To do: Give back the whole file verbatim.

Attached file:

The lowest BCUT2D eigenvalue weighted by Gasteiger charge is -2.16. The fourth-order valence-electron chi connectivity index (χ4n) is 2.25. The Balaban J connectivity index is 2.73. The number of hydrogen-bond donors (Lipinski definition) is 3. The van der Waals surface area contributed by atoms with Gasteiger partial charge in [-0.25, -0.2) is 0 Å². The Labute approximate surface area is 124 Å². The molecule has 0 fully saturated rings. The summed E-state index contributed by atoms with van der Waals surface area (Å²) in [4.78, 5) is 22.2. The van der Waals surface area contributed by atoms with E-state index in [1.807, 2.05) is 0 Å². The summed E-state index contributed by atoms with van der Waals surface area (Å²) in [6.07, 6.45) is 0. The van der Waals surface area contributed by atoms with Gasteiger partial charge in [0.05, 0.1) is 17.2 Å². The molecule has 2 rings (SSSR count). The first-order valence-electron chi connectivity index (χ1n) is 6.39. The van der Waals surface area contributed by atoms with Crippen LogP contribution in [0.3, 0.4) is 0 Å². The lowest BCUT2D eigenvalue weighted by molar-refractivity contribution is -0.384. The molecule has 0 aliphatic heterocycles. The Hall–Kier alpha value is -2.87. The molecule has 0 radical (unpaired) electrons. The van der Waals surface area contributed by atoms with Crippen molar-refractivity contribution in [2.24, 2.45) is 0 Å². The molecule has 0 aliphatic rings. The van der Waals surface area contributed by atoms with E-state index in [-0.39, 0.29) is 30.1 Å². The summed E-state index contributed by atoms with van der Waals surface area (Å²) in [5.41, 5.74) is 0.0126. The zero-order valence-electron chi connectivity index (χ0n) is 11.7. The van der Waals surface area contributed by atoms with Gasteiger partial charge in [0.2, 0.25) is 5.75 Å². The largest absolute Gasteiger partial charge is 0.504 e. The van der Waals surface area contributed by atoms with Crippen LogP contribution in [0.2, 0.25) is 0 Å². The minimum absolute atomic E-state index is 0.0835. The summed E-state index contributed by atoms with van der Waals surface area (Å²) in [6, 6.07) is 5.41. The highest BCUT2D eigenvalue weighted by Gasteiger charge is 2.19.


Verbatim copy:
The lowest BCUT2D eigenvalue weighted by Gasteiger charge is -2.16. The fourth-order valence-electron chi connectivity index (χ4n) is 2.25. The Balaban J connectivity index is 2.73. The number of hydrogen-bond donors (Lipinski definition) is 3. The van der Waals surface area contributed by atoms with Gasteiger partial charge in [-0.25, -0.2) is 0 Å². The Labute approximate surface area is 124 Å². The molecule has 0 fully saturated rings. The summed E-state index contributed by atoms with van der Waals surface area (Å²) in [4.78, 5) is 22.2. The van der Waals surface area contributed by atoms with E-state index in [1.807, 2.05) is 0 Å². The summed E-state index contributed by atoms with van der Waals surface area (Å²) in [6.07, 6.45) is 0. The van der Waals surface area contributed by atoms with Gasteiger partial charge in [0.05, 0.1) is 17.2 Å². The molecule has 2 rings (SSSR count). The first-order valence-electron chi connectivity index (χ1n) is 6.39. The van der Waals surface area contributed by atoms with Crippen LogP contribution in [0.3, 0.4) is 0 Å². The lowest BCUT2D eigenvalue weighted by molar-refractivity contribution is -0.384. The molecule has 0 aliphatic heterocycles. The Hall–Kier alpha value is -2.87. The molecule has 0 radical (unpaired) electrons. The van der Waals surface area contributed by atoms with Crippen molar-refractivity contribution in [2.24, 2.45) is 0 Å². The molecule has 0 aliphatic rings. The van der Waals surface area contributed by atoms with E-state index in [-0.39, 0.29) is 30.1 Å². The summed E-state index contributed by atoms with van der Waals surface area (Å²) in [5.41, 5.74) is 0.0126. The zero-order valence-electron chi connectivity index (χ0n) is 11.7. The van der Waals surface area contributed by atoms with Gasteiger partial charge in [0.2, 0.25) is 5.75 Å². The largest absolute Gasteiger partial charge is 0.504 e. The van der Waals surface area contributed by atoms with Crippen LogP contribution in [0.2, 0.25) is 0 Å². The minimum absolute atomic E-state index is 0.0835. The summed E-state index contributed by atoms with van der Waals surface area (Å²) in [6, 6.07) is 5.41. The highest BCUT2D eigenvalue weighted by Gasteiger charge is 2.19.